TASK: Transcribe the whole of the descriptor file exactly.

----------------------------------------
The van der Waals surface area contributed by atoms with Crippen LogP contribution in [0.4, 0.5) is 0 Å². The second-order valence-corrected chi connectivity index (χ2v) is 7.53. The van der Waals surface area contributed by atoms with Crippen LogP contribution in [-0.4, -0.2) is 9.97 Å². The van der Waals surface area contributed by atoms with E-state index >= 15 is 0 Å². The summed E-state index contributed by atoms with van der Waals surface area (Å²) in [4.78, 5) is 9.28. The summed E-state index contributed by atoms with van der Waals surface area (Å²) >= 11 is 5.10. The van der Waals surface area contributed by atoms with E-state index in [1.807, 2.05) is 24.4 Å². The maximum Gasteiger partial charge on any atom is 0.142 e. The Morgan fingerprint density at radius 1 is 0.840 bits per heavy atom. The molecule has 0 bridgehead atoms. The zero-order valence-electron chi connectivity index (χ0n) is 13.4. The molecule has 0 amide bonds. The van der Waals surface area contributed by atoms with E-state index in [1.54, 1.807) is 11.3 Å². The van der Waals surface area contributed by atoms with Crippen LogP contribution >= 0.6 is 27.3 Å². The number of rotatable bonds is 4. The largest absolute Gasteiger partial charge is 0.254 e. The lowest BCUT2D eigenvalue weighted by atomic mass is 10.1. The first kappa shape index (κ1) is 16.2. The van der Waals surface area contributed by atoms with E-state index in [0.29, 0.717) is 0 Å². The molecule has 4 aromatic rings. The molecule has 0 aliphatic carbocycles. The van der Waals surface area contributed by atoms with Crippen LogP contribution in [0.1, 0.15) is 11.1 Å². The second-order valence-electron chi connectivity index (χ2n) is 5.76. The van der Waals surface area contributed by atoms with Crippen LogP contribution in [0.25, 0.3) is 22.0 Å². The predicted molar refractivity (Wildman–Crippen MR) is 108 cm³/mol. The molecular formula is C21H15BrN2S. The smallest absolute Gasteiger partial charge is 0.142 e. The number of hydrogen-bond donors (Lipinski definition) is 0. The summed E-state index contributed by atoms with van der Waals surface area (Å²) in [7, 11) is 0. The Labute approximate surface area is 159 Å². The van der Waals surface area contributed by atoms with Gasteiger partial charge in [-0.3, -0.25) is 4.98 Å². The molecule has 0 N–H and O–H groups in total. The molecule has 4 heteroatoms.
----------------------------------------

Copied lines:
The van der Waals surface area contributed by atoms with Crippen LogP contribution in [0.4, 0.5) is 0 Å². The second-order valence-corrected chi connectivity index (χ2v) is 7.53. The van der Waals surface area contributed by atoms with Crippen LogP contribution in [-0.4, -0.2) is 9.97 Å². The van der Waals surface area contributed by atoms with E-state index >= 15 is 0 Å². The summed E-state index contributed by atoms with van der Waals surface area (Å²) in [4.78, 5) is 9.28. The summed E-state index contributed by atoms with van der Waals surface area (Å²) >= 11 is 5.10. The van der Waals surface area contributed by atoms with E-state index in [1.807, 2.05) is 24.4 Å². The maximum Gasteiger partial charge on any atom is 0.142 e. The Morgan fingerprint density at radius 1 is 0.840 bits per heavy atom. The molecule has 0 bridgehead atoms. The zero-order valence-electron chi connectivity index (χ0n) is 13.4. The molecule has 0 amide bonds. The van der Waals surface area contributed by atoms with E-state index in [1.54, 1.807) is 11.3 Å². The van der Waals surface area contributed by atoms with Crippen LogP contribution >= 0.6 is 27.3 Å². The number of rotatable bonds is 4. The largest absolute Gasteiger partial charge is 0.254 e. The lowest BCUT2D eigenvalue weighted by atomic mass is 10.1. The first kappa shape index (κ1) is 16.2. The van der Waals surface area contributed by atoms with E-state index in [0.29, 0.717) is 0 Å². The molecule has 4 aromatic rings. The molecule has 0 aliphatic carbocycles. The van der Waals surface area contributed by atoms with Crippen LogP contribution in [0.1, 0.15) is 11.1 Å². The second-order valence-electron chi connectivity index (χ2n) is 5.76. The van der Waals surface area contributed by atoms with Crippen LogP contribution in [0.25, 0.3) is 22.0 Å². The predicted molar refractivity (Wildman–Crippen MR) is 108 cm³/mol. The molecular formula is C21H15BrN2S. The smallest absolute Gasteiger partial charge is 0.142 e. The number of hydrogen-bond donors (Lipinski definition) is 0. The summed E-state index contributed by atoms with van der Waals surface area (Å²) in [7, 11) is 0. The Labute approximate surface area is 159 Å². The van der Waals surface area contributed by atoms with Gasteiger partial charge in [-0.3, -0.25) is 4.98 Å². The molecule has 0 N–H and O–H groups in total. The molecule has 4 heteroatoms.